Blog from the Anthem Web Site
The health care industry is quietly going through a historic change. More and more often, medical care is being handled remotely — rather than face-to-face — via a system known as telemedicine. This new system has already yielded significant benefits and should continue to expand, despite a few challenges. As a business that wants to offer top-of-the-line health care to its employees, it’s time to get up to speed on this latest trend and take stock of what it potentially offers your workforce.
Its role today
Telemedicine already plays a major role in modern medicine. Up to 80 percent of hospitals are completing some health care processes remotely, especially for analyzing test results such as X-rays and MRIs. Patient consultations are starting to move online, as well. With widespread access to fast Internet and quality video-streaming technology for both patients and medical providers, it’s become much easier to have online visits using communication tools like LiveHealth Online. Through these online visits, patients can consult with a doctor almost immediately. Patients can also use monitoring equipment at home so that specialists can track their health problems even when they’re out of the hospital.
Telemedicine’s biggest advantage is that it opens up many possibilities in terms of where medical care can be delivered. Patients no longer have to drive to a hospital or doctor’s office to receive a medical consultation. Many areas in the United States are underserved medically because they don’t have enough people to support a regular doctor, let alone specialists. With digital access, however, more people have access to the quality medical care they need.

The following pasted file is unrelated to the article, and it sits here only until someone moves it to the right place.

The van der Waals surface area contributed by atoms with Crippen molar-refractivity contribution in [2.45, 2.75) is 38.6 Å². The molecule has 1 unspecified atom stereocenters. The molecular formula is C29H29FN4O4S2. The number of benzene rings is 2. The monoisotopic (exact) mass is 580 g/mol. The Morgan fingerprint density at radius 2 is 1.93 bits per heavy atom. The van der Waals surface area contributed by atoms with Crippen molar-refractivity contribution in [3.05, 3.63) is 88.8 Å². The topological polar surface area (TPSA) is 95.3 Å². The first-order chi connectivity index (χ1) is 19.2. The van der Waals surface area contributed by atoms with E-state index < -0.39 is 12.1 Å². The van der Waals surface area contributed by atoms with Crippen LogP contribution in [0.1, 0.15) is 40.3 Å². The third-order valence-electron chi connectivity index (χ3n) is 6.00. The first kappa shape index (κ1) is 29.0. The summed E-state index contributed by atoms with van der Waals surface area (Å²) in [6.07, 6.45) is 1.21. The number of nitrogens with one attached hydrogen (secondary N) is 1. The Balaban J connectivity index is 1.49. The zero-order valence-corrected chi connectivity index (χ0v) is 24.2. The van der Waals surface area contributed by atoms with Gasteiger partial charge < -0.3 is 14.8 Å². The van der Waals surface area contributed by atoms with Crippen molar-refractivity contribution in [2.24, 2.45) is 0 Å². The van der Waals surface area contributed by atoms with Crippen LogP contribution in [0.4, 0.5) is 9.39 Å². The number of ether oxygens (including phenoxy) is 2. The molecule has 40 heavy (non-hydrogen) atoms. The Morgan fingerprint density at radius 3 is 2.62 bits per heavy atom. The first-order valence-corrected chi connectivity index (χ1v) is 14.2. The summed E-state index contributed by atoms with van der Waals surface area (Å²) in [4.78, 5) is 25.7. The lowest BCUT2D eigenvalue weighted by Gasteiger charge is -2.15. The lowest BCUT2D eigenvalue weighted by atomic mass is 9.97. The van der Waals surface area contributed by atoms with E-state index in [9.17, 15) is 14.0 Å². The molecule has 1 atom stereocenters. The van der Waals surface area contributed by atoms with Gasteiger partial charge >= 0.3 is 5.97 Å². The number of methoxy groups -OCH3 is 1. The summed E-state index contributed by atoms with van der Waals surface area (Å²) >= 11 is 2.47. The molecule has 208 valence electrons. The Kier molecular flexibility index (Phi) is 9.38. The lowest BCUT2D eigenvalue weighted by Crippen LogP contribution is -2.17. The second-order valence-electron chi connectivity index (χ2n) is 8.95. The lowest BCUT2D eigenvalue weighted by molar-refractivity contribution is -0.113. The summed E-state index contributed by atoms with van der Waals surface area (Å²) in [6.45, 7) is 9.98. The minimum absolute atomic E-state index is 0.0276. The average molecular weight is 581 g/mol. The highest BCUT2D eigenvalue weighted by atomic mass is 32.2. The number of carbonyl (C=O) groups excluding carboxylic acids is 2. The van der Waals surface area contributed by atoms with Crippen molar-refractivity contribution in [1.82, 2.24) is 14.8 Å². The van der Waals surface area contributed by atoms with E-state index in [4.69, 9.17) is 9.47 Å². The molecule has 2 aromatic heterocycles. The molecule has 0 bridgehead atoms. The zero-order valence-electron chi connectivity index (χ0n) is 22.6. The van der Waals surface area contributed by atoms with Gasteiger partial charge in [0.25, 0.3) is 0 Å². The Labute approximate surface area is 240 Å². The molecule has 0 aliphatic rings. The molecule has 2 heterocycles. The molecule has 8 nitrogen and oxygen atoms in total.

The future of this system
For telemedicine to continue growing, technology still needs to improve. The country needs to provide even more access to high-speed Internet, while researchers need to improve monitoring technology to provide better data for patients who are out of the hospital. Patients and doctors also need to become more comfortable with remote appointments.
With technology and patient expectations evolving, all signs point to virtual and remote health care becoming the norm. Medicine is finally catching up to the digital age, and as a business leader, it’s important to familiarize yourself with these latest trends before your workers come to expect them.
Excerpted from an article by David Rodeck featured on our Making Health Care Reform Work blog.